people who are actually standing for election like Camacho, but also the
minister for the interior who heads up the armed forces and the police,
Murillo, both of those are conservative
Catholics. And the church seems to be largely on the side of the current
government. In fact,
when this government took power, Camacho, who was from Santa Cruz and I’m sure
can fill us in on the details on Camacho, he actually took a Bible to the
assembly, (actually it
was the predential to the Congress and put it down on the floor of the Congress
saying that the church has returned to the state. Now, the reason for that is
because the state is plurinational, (defined as the coexistence of two or more
sealed or preserved national groups within a polity), at the moment. That is
something that Evo did in order to give more visibility for the Cosmovision,
for the thinking, the way that people want to run the country, which the Aymara
and Quechua peoples. Evo is my Aymara and he worked a lot with the Quechua as
well when he was working in the coca farms and also as a miner. So he
wanted to make the country
plurinational, which would give people a chance to have all of the different
viewpoints of the
different ethnic groups in the country, a chance to work together.
And what does that mean, plurinational, what would that look like?
Plurinational you look at essentially each of the ethnic groups as having the
capacity to be a
nation. It actually comes a lot from the state of Spain, it’s broken up into
various groups. You’ve got,
say, the Catalan and the other groups, each of those groups recognize their own
autonomy and therefore recognize their own way of doing things politically and
their own policies. So plurinationality is a way of bringing together various
peoples within a state so that you can still have a unified state with
different groups working together, each with their own way of doing things.
Sounds like Canada and Quebec.
It is a bit like Canada because you recognize the autonomy of the Inuit people.
They’re sovereign nations that have certain rights on their land. And then the
Quebec. Quebec has its own civil law, its own first language. So it’s somewhat
Yeah, there’s plurality in linguistics as well. I mean, Evo when he was a kid,
he grew up
speaking Aymara. He learned to speak Quechua when he was working in the mines
speaks Spanish, too. So, I mean, it’s three languages in one, it’s important.
Now, what that did
was replace the Republic, and that’s what the current government has been
trying to do.
They’ve been trying to bring
back the Republic and the republic in the traditional Catholic sense actually
required certain positions to have Catholic people in those positions. So Evo
wants to bring back plurinationality, but he also wanted to create a secular
state which would recognizethe religions of the Aymara and the Quechua people
So you have a government now that came to power through a coup. I understand there’s been a lot of
police repression against the MAS supports (the Movement for Socialist’s)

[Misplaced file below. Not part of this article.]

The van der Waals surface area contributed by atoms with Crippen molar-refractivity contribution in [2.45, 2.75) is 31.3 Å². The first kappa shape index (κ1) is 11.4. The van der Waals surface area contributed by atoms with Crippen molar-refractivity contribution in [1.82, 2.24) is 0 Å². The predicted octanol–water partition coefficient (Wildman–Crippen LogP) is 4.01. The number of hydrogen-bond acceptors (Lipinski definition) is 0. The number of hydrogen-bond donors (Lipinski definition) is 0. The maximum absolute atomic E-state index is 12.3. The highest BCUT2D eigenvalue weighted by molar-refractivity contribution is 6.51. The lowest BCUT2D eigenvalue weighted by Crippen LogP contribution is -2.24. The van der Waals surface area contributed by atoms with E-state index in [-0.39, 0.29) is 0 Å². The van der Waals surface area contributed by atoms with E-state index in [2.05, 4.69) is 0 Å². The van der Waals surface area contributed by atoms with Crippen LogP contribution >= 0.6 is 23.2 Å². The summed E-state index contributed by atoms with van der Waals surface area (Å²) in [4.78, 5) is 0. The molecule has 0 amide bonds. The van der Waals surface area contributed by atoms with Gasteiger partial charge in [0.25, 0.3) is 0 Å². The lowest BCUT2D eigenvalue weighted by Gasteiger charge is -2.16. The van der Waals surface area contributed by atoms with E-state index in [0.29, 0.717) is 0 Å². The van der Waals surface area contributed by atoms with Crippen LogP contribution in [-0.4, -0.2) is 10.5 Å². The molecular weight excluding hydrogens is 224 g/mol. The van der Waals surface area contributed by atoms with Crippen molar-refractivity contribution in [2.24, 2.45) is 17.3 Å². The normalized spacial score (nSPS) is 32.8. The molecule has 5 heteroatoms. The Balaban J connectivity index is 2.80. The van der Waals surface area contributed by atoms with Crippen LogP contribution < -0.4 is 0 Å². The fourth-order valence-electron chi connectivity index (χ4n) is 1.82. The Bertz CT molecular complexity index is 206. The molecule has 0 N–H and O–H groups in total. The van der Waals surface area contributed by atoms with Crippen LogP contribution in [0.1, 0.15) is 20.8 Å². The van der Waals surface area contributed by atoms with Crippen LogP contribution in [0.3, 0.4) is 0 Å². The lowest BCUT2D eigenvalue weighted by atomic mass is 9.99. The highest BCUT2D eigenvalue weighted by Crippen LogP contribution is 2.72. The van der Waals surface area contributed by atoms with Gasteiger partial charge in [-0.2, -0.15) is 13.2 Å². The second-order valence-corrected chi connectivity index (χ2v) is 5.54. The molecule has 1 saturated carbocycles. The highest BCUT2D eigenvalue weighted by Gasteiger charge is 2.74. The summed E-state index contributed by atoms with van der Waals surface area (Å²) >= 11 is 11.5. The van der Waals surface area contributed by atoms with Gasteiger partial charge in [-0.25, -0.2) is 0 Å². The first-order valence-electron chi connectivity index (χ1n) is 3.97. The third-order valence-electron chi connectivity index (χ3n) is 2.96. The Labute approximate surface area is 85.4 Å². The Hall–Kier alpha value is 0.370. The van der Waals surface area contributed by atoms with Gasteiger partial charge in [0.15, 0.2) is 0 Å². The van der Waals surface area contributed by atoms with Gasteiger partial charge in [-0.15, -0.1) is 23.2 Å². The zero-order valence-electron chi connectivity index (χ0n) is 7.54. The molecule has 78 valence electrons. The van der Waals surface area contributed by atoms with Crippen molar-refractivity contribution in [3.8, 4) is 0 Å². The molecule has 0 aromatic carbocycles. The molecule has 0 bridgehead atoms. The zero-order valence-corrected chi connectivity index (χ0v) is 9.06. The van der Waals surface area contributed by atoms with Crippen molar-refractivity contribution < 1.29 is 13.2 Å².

they’re very far out there religiously. It’s a real right-wing Catholic
government. What’s the mood of
the country, especially in the big cities that may have lost patience, and do
not like that Evo Morales held on too long, but look what they got. So
what do they think of this current government?
It’s a difficult moment. I started by saying that it’s a difficult moment. And mostly, I think this level of
conflict that we have right now, is kind of a part of the electoral campaign.
You know, it has replaced meetings or big meetings or political advertising in
media through activity and through blockades. These kinds of actions have taken
place in the electoral campaign on Evo’s party side (MAS). The blockades
are a way to reunite the voters from rural bases, from the
countryside. The effect it’s
having on the cities, well I think it’s difficult for his candidate because it’s
alienating the people in the cities. The urban people are really tired
of the situation. And I think
that’s how it’s being done at this moment. The blockades are mainly the
replacement for the electoral campaign. I was saying before that the Movimiento
al Socialismo (MAS) has around 30%, maybe more of the voters, and that’s the
hard base of voters that was always around Evo.
So if you see this year or maybe eight months of conflict,
you will ask, why the Movimiento al
Socialismo (MAS) has such a large base of voters? Well, I think it’s because of
what Tony was
saying before. The 14 years of
Movimiento Socialismo got to represent the feeling and to
identify the feeling of the people through this plurinational declaration of
the state, which
includes all 36 nations in the country, people felt represented and they felt
that they had access and they felt included. So the response is that they are still
there, around Evo and around his candidate and around the Movimiento al
Socialismo and willing to go to the streets and to make these blockades and to
challenge the current government. So I think that’s the feeling on the Movimiento
al Socialismo electoral base.
other side, in the cities, people are already crazy and mad and angry about
happening because people would like to have normality again and would like to
go to vote and
would like to feel represented. A lot of people don’t see… , the
right-wing at this moment, it’s
really divided. And after almost 15 years of Evo Morales, the country hasn’t
been able to unify